Previously, large-scale proteomics was possible only for organisms whose genomes were sequenced, meaning the most common model organisms. The use of next-generation sequencers is now changing the deal. With "proteogenomics", the use of experimental proteomics data to refine genome annotations, a higher integration of omics data is gaining ground. By extension, combining genomic and proteomic data is becoming routine in many research projects. "Proteogenomic"-flavored approaches are currently expanding, enabling the molecular studies of non-model organisms at an unprecedented depth. Today draft genomes can be obtained using next-generation sequencers in a rather straightforward way and at a reasonable cost for any organism. Unfinished genome sequences can be used to interpret tandem mass spectrometry proteomics data without the need for time-consuming genome annotation, and the use of RNA-seq to establish nucleotide sequences that are directly translated into protein sequences appears promising. There are, however, certain drawbacks that deserve further attention for RNA-seq to become more efficient. Here, we discuss the opportunities of working with non-model organisms, the proteomic methods that have been used until now, and the dramatic improvements proffered by proteogenomics. These put the distinction between model and non-model organisms in great danger, at least in terms of proteomics!
Biological significance: Model organisms have been crucial for in-depth analysis of cellular and molecular processes of life. Focusing the efforts of thousands of researchers on the Escherichia coli bacterium, Saccharomyces cerevisiae yeast, Arabidopsis thaliana plant, Danio rerio fish and other models for which genetic manipulation was possible was certainly worthwhile in terms of fundamental and invaluable biological insights. Until recently, proteomics of non-model organisms was limited to tedious, homology-based techniques, but today draft genomes or RNA-seq data can be straightforwardly obtained using next-generation sequencers, allowing the establishment of a draft protein database for any organism. Thus, proteogenomics opens new perspectives for molecular studies of non-model organisms, although they are still difficult experimental organisms. This article is part of a Special Issue entitled: Proteomics of non-model organisms.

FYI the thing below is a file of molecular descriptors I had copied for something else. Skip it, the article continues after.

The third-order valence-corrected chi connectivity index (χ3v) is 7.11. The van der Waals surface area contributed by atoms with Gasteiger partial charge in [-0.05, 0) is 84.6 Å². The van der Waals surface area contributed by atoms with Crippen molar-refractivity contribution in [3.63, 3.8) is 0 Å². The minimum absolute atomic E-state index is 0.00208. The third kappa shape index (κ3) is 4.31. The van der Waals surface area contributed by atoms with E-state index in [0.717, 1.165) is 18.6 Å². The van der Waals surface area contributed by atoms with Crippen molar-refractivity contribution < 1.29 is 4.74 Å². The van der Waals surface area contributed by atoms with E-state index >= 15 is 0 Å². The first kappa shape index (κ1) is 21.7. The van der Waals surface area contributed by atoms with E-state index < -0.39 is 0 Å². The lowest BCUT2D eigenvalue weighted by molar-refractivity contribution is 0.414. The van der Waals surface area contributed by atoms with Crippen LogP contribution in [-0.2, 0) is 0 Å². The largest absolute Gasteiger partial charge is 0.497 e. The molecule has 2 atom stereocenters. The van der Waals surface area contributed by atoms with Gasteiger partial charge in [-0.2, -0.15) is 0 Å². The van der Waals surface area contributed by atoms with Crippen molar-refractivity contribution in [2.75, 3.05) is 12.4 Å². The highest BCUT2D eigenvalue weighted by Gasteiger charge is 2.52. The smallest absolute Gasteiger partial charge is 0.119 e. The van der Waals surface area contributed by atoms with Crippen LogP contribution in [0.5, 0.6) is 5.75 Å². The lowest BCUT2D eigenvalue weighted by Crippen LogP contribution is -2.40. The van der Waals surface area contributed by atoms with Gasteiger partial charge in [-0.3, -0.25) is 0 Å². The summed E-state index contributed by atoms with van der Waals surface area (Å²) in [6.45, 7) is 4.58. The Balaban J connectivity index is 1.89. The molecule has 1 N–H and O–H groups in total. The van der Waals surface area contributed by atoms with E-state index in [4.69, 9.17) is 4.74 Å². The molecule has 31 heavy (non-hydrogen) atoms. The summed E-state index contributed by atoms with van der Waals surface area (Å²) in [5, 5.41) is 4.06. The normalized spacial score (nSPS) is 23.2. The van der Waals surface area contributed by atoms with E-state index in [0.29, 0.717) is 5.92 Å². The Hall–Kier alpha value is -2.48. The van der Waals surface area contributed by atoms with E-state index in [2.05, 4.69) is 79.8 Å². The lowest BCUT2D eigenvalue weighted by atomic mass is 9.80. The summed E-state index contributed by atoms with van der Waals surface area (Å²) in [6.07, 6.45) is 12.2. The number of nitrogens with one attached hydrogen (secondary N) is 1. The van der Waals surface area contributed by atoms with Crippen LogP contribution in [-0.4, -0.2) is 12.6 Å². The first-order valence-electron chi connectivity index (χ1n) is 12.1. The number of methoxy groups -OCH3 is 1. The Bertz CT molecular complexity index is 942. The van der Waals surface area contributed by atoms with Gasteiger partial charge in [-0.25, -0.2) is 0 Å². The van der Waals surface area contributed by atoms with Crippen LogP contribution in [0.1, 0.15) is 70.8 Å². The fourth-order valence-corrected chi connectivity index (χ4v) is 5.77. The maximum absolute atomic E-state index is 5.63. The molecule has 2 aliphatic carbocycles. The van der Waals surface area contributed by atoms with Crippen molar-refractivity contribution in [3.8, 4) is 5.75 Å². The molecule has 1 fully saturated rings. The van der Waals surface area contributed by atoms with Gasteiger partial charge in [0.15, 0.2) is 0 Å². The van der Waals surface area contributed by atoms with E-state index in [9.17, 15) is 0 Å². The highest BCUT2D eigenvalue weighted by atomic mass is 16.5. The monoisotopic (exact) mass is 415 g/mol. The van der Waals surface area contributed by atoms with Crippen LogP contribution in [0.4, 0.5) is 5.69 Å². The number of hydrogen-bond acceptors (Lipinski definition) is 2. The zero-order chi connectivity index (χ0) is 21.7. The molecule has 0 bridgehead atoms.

Keywords: Draft genome; High-throughput proteomics; Next-generation sequencing; Non-model organisms; Proteogenomics; RNA-seq.
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